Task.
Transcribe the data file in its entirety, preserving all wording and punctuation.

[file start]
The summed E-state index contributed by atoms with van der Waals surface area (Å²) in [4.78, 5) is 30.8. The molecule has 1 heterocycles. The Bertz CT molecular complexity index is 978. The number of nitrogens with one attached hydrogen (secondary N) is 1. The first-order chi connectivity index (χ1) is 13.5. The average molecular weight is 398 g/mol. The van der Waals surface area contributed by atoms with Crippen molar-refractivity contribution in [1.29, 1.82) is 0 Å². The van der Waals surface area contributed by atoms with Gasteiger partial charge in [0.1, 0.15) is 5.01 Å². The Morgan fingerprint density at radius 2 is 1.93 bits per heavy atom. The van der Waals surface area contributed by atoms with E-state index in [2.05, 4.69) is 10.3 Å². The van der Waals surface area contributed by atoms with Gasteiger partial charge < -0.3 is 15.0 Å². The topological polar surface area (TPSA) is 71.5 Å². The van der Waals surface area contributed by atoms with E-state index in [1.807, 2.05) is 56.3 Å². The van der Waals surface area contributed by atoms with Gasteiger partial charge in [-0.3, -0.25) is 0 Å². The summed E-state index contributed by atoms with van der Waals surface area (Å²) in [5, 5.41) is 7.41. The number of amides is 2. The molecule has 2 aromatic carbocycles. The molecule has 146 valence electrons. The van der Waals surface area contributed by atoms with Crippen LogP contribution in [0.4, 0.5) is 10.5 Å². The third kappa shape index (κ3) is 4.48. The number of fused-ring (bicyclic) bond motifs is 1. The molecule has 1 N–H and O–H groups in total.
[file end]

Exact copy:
The summed E-state index contributed by atoms with van der Waals surface area (Å²) in [4.78, 5) is 30.8. The molecule has 1 heterocycles. The Bertz CT molecular complexity index is 978. The number of nitrogens with one attached hydrogen (secondary N) is 1. The first-order chi connectivity index (χ1) is 13.5. The average molecular weight is 398 g/mol. The van der Waals surface area contributed by atoms with Crippen molar-refractivity contribution in [1.29, 1.82) is 0 Å². The van der Waals surface area contributed by atoms with Gasteiger partial charge in [0.1, 0.15) is 5.01 Å². The Morgan fingerprint density at radius 2 is 1.93 bits per heavy atom. The van der Waals surface area contributed by atoms with E-state index in [2.05, 4.69) is 10.3 Å². The van der Waals surface area contributed by atoms with Gasteiger partial charge < -0.3 is 15.0 Å². The topological polar surface area (TPSA) is 71.5 Å². The van der Waals surface area contributed by atoms with E-state index in [1.807, 2.05) is 56.3 Å². The van der Waals surface area contributed by atoms with Gasteiger partial charge in [-0.3, -0.25) is 0 Å². The summed E-state index contributed by atoms with van der Waals surface area (Å²) in [5, 5.41) is 7.41. The number of amides is 2. The molecule has 2 aromatic carbocycles. The molecule has 146 valence electrons. The van der Waals surface area contributed by atoms with Crippen LogP contribution in [0.4, 0.5) is 10.5 Å². The third kappa shape index (κ3) is 4.48. The number of fused-ring (bicyclic) bond motifs is 1. The molecule has 1 N–H and O–H groups in total.